Many Class B RV travelers enjoy taking their bicycles or motorcycles along with them while they travel. It is rather easy to bring your bikes if you have set up to carry them safely. The chief safety issue is weight. Most bicycles weigh under 30 pounds, so carrying two on the rear or front is straightforward. If you have a 2-inch hitch receiver on the rear of your rig, there are several bike carriers that work well.
It will pay you to do an Internet search for “bicycle racks” to investigate the many available models. When you narrow down the selection, visit your local bike shop to see carriers first hand. Rear carriers can hold up to four bikes. Don’t worry about the cantilevered weight on a rear hitch receiver — most will carry several hundred pounds, provided the hitch is properly bolted to the vehicle’s frame.
Our 1995 Dodge Roadtrek 190 Popular was an unusual case. Our local U-Haul dealer who installs Reece hitches said he could not fit one because a “basement” storage compartment blocked access to the frame members. Our nearby RV dealer said “no problem.” They sawed off the end of the storage compartment, moved the end piece in a few inches, bolted it on an sealed the new joints with silicone sealant. Then they bolted on the standard hitch receiver into the frame and wired the rear lights into the tail light circuit with a pigtail standard trailer plug. We could now carry any of the many bike carriers. But we bought a SwingAway box instead. It fitted into the new hitch receiver and its electric plug matched the pigtail plug that powered the rear turn, stop, and tail lights built into the cargo box.
The cargo box was for taking along bulky items — cave exploring equipment and clothes, kits, dog supplies, outdoor furniture, awnings, and ground rugs. (Mike bought a SwingAway box for the same reasons, but didn’t need it when he got a new larger Roadtrek CS Adventurous XL with more storage space.)
But we still wanted to carry along two bicycles! The idea of a rear cargo box AND a rear bike rack haunted us — imagine six feet of stuff cantilevered off the rear end of your camper. You’d need a fireman on top to steer the rig around corners, like a long fire ladder tower truck.
Back to the Internet search for bike racks and to RV supply catalogs. We found a Receiver Adapter in an RV parts catalog. It has a hitch receiver welded onto a flat steel plate. Four holes 3/8-inch in diameter in each corner of the plate made it mountable. We took it to our RV dealer and they bolted it to the front bumper assembly. “Don’t put a lot of weight in it,” they warned. They said it would hold a bike rack.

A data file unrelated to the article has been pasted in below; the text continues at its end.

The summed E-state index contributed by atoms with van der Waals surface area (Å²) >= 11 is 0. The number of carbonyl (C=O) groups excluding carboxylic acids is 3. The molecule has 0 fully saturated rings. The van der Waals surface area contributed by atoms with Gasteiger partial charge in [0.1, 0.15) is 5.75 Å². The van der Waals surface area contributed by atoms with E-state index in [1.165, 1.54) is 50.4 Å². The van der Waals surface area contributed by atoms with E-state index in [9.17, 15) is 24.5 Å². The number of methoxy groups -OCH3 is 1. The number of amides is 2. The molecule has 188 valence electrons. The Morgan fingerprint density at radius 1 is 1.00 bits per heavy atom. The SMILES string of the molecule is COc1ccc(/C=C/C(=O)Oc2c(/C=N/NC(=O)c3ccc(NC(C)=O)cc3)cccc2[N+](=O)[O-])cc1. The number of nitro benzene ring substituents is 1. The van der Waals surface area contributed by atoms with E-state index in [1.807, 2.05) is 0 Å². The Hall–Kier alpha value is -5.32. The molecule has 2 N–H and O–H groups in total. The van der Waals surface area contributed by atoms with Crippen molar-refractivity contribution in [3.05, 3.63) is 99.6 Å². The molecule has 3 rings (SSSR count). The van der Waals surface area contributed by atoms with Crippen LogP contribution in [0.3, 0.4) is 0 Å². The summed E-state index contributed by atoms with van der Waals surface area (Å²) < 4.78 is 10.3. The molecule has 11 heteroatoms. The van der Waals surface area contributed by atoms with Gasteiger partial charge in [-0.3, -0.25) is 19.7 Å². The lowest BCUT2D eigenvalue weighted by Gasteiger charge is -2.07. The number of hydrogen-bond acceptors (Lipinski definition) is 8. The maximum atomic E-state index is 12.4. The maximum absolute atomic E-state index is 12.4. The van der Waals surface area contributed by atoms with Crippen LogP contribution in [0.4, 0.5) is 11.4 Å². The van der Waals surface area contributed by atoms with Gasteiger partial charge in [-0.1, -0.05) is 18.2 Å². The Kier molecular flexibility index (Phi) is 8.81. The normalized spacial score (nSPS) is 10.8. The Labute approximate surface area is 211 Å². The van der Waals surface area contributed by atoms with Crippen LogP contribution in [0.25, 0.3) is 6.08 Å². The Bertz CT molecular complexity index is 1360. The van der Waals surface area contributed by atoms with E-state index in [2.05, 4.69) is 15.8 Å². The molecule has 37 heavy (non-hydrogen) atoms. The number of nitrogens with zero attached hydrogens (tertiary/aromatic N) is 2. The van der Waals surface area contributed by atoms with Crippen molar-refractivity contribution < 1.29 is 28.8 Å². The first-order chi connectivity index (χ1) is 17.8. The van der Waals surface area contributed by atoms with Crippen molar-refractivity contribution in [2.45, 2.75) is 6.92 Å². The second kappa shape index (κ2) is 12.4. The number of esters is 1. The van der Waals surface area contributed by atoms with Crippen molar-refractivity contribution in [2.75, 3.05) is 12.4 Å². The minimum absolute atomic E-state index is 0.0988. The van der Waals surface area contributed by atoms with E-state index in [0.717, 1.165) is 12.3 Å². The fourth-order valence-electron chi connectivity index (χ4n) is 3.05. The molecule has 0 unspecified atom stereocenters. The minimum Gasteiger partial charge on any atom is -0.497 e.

We purchased an Xport folding rack (from Performance Bike Shop) that fit into the front receiver. The capacity of the rack is two bikes of any size (not tandems). Our campground folding bikes are shown, but mountain bikes and road bikes fit. The bikes ride below the windshield so there’s no forward view obstruction nor do bikes block the headlights or radiator. We added a nylon ratcheting cargo strap to steady the carrier’s vertical stem– it hooks into two hood braces beneath the hood of our camper.
How about motorcycles? Friends of ours solved that one by using their 1999 Roadtrek Versatile 200 to haul a cargo trailer containing two dirt bikes. They used those bikes on their annual trip to the southwest. We saw one of the sturdiest looking motorcycle carriers on a late model Roadtrek 190 Versatile. It carried a Honda motorcycle on a carrier specifically designed for Class B and larger RVs. It was made by Komo Creation.
There were dual 2-inch hitch receivers supporting sturdy steel wheel supports. One of those supports could be hooked onto the end of the bike support serving a roll-on roll-off ramp. We asked whether the extra weight on the rear affected the handling. The owner said, “No difference.” The owner and his wife take the motorcycle to run errands to the grocery and on sightseeing excursions away from their camper. They had started in Quebec, we talked with them in Salisbury, MD. They were headed for Key West, FL. Komo makes a wide variety of other carriers, too.
Once again, if you think you want to carry bikes, do your homework on the Internet, talk to suppliers, and read your vehicle’s manual to learn its weight-carrying capacity. On some Class Bs you may be at or near the safe weight limit and maybe have to leave your diesel motortrike at home. Or you can buy a toy hauler and take your vintage steam thrashing tractor with you.
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